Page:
Lest anyone doubt it, these are the good old days as far as Jewel is concerned. The best-selling pop artist and poet said as much at Merriweather Post Pavilion last night when she recalled her early performances at a Washington bookstore and cafe. She remembered being tucked away in the reference section of the shop, "singing my heart out" while a steady parade of browsers walked by, totally oblivious to her presence.
Jewel still sings her heart out, only now to huge and adoring crowds, but as her audience has grown so has her interest in moving beyond simple folk-song structures and acoustic settings. Indeed, last night, while performing with her quintet on the last leg of an international tour, Jewel seemed intent on her obliterating her reputation as a single-faceted performer--compassionate but soulless.
While there was no shortage of earnest ballads, unabashed love songs and heart-aching laments, including a lovely Joni Mitchell-like reading of "You Were Meant for Me" and a piano-only rendering of "Foolish Games," at plenty of other moments Jewel seemed eager to take on a persona at odds with her public image. When she wasn't coyly accentuating the more sensual and playful aspects of her songbook with the help of her co-songwriter, rhythm guitarist and former beau Steve Poltz, she was indulging in whimsical scat exchanges with electric guitarist Doug Pettibone or strapping a Telecaster on herself to help crank up "Down So Long" and a few other surprisingly raucous rockers. Granted, no one would mistake Jewel for Courtney Love, not even when she let down her hair near the end of the two-hour concert. But apart from a few shrill vocals and ponderous ballads, her performance was passionate and varied enough to silence even some of her most vocal detractors.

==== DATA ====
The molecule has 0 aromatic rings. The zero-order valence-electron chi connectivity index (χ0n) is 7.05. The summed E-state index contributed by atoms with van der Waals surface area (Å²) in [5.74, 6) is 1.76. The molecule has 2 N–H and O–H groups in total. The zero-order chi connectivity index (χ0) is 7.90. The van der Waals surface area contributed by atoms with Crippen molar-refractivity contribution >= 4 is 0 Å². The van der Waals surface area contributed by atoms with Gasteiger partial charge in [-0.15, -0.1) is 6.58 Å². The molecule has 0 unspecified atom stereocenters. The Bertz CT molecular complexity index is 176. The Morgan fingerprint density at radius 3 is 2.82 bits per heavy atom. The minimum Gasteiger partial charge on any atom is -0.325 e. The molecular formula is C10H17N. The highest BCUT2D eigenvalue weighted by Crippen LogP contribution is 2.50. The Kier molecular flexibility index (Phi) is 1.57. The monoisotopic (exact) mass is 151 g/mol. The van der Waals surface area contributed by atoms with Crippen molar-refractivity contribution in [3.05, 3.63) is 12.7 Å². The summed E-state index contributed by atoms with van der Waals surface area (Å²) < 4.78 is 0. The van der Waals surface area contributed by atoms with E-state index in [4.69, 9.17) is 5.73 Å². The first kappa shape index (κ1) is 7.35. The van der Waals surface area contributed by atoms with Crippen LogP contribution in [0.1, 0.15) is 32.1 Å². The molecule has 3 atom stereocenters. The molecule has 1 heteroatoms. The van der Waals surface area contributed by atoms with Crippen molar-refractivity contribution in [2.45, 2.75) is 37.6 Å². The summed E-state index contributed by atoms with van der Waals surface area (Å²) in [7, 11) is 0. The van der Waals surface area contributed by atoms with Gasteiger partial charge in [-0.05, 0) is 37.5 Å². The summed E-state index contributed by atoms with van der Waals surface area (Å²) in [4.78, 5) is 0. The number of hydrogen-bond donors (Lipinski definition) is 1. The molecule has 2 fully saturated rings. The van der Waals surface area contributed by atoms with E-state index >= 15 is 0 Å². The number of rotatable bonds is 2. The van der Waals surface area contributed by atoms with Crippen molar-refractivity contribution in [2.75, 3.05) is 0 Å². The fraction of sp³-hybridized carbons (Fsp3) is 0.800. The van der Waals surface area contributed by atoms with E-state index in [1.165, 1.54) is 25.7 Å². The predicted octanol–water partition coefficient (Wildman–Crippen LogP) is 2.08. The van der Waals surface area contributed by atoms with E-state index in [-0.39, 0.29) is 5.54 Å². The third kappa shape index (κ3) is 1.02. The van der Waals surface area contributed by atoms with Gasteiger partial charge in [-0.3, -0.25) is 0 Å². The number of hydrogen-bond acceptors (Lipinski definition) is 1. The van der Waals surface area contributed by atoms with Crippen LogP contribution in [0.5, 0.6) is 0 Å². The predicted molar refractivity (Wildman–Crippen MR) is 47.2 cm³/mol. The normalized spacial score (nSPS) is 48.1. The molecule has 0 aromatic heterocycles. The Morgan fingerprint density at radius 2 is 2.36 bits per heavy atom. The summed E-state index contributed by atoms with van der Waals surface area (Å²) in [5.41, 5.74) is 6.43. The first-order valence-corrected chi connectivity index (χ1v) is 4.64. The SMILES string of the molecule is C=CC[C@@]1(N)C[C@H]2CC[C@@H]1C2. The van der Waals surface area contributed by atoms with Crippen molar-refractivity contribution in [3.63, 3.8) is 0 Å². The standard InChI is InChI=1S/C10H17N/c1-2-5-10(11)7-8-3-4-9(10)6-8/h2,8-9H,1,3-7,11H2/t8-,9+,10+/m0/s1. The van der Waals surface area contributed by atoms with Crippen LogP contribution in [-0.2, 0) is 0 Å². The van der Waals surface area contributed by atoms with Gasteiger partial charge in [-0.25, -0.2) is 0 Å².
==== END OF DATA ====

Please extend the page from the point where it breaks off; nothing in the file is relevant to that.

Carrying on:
Playing percussive acoustic guitar and instantly winning over the crowd with his sardonic view of life, Poltz preceded Jewel onstage with a delightfully offbeat collection of mostly original material. Suffice to say, he was responsible for a lot of welcome comic relief and had no problem getting the crowd to sing along when the subject turned to his twin passions: baseball and "Star Wars."